The Hong Kong Hospital Authority held a two-day conference starting on May 16. Dr. Calvin Chong Yeow Kuan, Consultant Doctor at the Department of Pathology, Princess Margaret Hospital, delivered a presentation on Accurate Fungal Classification by DNA Sequencing. He discussed the application of fungal DNA sequencing in accurately identifying the sources of poisoning.
Chong explained that cases of poisoning caused by wild mushrooms include gastrointestinal discomfort due to consuming the green-spored parasol mushroom (Chlorophyllum molybdites) and liver failure caused by consuming the death cap mushroom (Amanita phalloides).
Additionally, cases of poisoning from purchased mushrooms include gastrointestinal discomfort resulting from consuming mixed varieties of mushrooms called boletes. Over the past three years, the government’s Centre for Food Safety has issued five warnings to the public to refrain from consuming toxic fungi.
Chong said mushroom poisoning analysis relied on clinical symptoms exhibited by patients, identification of mushrooms by mycologists, and biochemical analysis (such as urine and blood tests) for toxin detection, with an accuracy rate of approximately 70-80 percent.
However, diagnosing difficulties arise when patients fail to provide mushroom consumption history, mushrooms are cooked or chopped into unrecognizable forms, or when rare mushroom toxins need more analysis.
Chong stated that Polymerase Chain Reaction (PCR) was introduced to detect fungal gene sequences for distinguishing different fungi in 2012.
In 2018, the Toxicology Reference Laboratory established by the Hospital Authority at Margaret Hospital began experiments using mushroom samples collected from poisoning cases and residual substances in patients’ stomach contents for mushroom DNA sequence analysis. They achieved a breakthrough and extended the application of this technique to the clinical level, making it a permanent service since 2020.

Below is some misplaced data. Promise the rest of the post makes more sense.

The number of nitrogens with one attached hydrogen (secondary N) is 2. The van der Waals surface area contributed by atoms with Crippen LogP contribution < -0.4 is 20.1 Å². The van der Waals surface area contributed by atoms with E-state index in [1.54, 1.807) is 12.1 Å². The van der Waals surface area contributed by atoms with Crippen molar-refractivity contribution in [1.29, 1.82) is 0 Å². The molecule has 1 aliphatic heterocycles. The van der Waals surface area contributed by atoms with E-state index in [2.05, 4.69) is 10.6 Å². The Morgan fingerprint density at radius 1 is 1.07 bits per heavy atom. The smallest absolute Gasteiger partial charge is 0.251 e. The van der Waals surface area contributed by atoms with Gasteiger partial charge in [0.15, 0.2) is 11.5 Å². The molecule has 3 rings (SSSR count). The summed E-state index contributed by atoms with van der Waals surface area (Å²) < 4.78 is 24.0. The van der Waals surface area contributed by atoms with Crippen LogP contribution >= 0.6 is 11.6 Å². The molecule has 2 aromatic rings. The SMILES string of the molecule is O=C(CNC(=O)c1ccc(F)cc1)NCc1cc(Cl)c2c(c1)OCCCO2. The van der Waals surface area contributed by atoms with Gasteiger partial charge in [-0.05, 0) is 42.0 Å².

Regarding fungal DNA testing, samples or residual substances are collected, and DNA is extracted. PCR and sequencing techniques are then used to obtain gene sequences. Subsequently, comparative genomics compares the gene sequences with internationally recognized species gene databases to identify similar fungal species.
Chong mentioned that local mycologists (fungi specialists) collaborated in testing 43 fungal specimens from 25 clinical poisoning cases, confirming 86 percent of the collected samples as known species and the remaining 14 percent as a genus.
In addition, out of 50 fungal specimens collected in Hong Kong, 88 percent were identified as known species and 12 percent as a genus.
In this study, all samples were accurately identified, providing additional information in 76-80 percent of the cases compared to traditional methods and reducing unnecessary examinations.
Chong emphasized the advantages of DNA testing for fungi, including providing additional information beyond traditional methods in clinical settings, accurately identifying poisoning sources, and reducing unnecessary examinations. Regarding public health, if toxic mushrooms are identified in the market or growing in Hong Kong, the relevant departments can be informed for follow-up actions.
Furthermore, this technology can also be used to test for plant poisoning, such as rotenone (a natural compound found in certain seeds, roots, and plant stems used as insecticides and herbicides), which is inedible and causes lactic acidosis (lactic acid in the bloodstream).
As for future research directions, Chong mentioned improving plant poisoning tests through genetic testing, addressing the issue of multiple fungal species coexisting in food through next-generation gene sequencing, resolving “mushroom soup poisoning” problems, developing rapid genetic tests for death cap mushroom toxins to expedite the use of antidotes, and utilizing third-generation gene sequencing to enhance laboratory speed.